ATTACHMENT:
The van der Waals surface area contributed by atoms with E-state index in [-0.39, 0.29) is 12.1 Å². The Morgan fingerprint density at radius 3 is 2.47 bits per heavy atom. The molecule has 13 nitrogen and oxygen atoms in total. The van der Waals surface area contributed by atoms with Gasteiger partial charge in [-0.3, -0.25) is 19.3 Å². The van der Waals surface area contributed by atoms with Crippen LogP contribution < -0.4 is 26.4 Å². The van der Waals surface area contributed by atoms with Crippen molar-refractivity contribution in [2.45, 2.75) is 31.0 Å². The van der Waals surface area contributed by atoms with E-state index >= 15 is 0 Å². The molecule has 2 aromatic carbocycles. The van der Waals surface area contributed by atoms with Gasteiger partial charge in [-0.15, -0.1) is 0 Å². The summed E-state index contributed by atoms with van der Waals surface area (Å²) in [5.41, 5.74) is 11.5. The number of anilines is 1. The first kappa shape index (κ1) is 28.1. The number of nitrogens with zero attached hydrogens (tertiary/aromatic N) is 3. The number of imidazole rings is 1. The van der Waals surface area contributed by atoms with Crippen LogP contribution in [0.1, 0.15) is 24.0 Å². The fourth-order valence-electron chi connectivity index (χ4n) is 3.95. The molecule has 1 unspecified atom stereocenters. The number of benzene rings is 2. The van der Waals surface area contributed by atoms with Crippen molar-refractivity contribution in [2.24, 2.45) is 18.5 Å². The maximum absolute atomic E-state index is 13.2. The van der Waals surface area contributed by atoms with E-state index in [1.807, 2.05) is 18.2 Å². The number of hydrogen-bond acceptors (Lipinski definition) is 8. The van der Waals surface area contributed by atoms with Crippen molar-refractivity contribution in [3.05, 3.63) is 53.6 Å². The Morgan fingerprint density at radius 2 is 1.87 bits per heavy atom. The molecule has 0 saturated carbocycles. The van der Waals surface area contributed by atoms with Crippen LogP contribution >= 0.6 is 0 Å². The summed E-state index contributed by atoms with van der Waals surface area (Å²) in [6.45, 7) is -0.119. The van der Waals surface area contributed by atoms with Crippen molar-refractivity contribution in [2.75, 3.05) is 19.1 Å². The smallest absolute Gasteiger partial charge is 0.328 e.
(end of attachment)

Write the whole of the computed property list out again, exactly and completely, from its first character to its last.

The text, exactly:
The van der Waals surface area contributed by atoms with E-state index in [-0.39, 0.29) is 12.1 Å². The Morgan fingerprint density at radius 3 is 2.47 bits per heavy atom. The molecule has 13 nitrogen and oxygen atoms in total. The van der Waals surface area contributed by atoms with Gasteiger partial charge in [-0.3, -0.25) is 19.3 Å². The van der Waals surface area contributed by atoms with Crippen LogP contribution < -0.4 is 26.4 Å². The van der Waals surface area contributed by atoms with Crippen molar-refractivity contribution in [2.45, 2.75) is 31.0 Å². The van der Waals surface area contributed by atoms with E-state index >= 15 is 0 Å². The molecule has 2 aromatic carbocycles. The van der Waals surface area contributed by atoms with Gasteiger partial charge in [-0.15, -0.1) is 0 Å². The summed E-state index contributed by atoms with van der Waals surface area (Å²) in [5.41, 5.74) is 11.5. The number of anilines is 1. The first kappa shape index (κ1) is 28.1. The number of nitrogens with zero attached hydrogens (tertiary/aromatic N) is 3. The number of imidazole rings is 1. The van der Waals surface area contributed by atoms with Crippen LogP contribution in [0.1, 0.15) is 24.0 Å². The fourth-order valence-electron chi connectivity index (χ4n) is 3.95. The molecule has 1 unspecified atom stereocenters. The number of benzene rings is 2. The van der Waals surface area contributed by atoms with Crippen molar-refractivity contribution in [2.24, 2.45) is 18.5 Å². The maximum absolute atomic E-state index is 13.2. The van der Waals surface area contributed by atoms with E-state index in [1.807, 2.05) is 18.2 Å². The number of hydrogen-bond acceptors (Lipinski definition) is 8. The van der Waals surface area contributed by atoms with Crippen molar-refractivity contribution in [3.05, 3.63) is 53.6 Å². The Morgan fingerprint density at radius 2 is 1.87 bits per heavy atom. The molecule has 0 saturated carbocycles. The van der Waals surface area contributed by atoms with Crippen LogP contribution >= 0.6 is 0 Å². The summed E-state index contributed by atoms with van der Waals surface area (Å²) in [6.45, 7) is -0.119. The van der Waals surface area contributed by atoms with Crippen molar-refractivity contribution in [2.75, 3.05) is 19.1 Å². The smallest absolute Gasteiger partial charge is 0.328 e.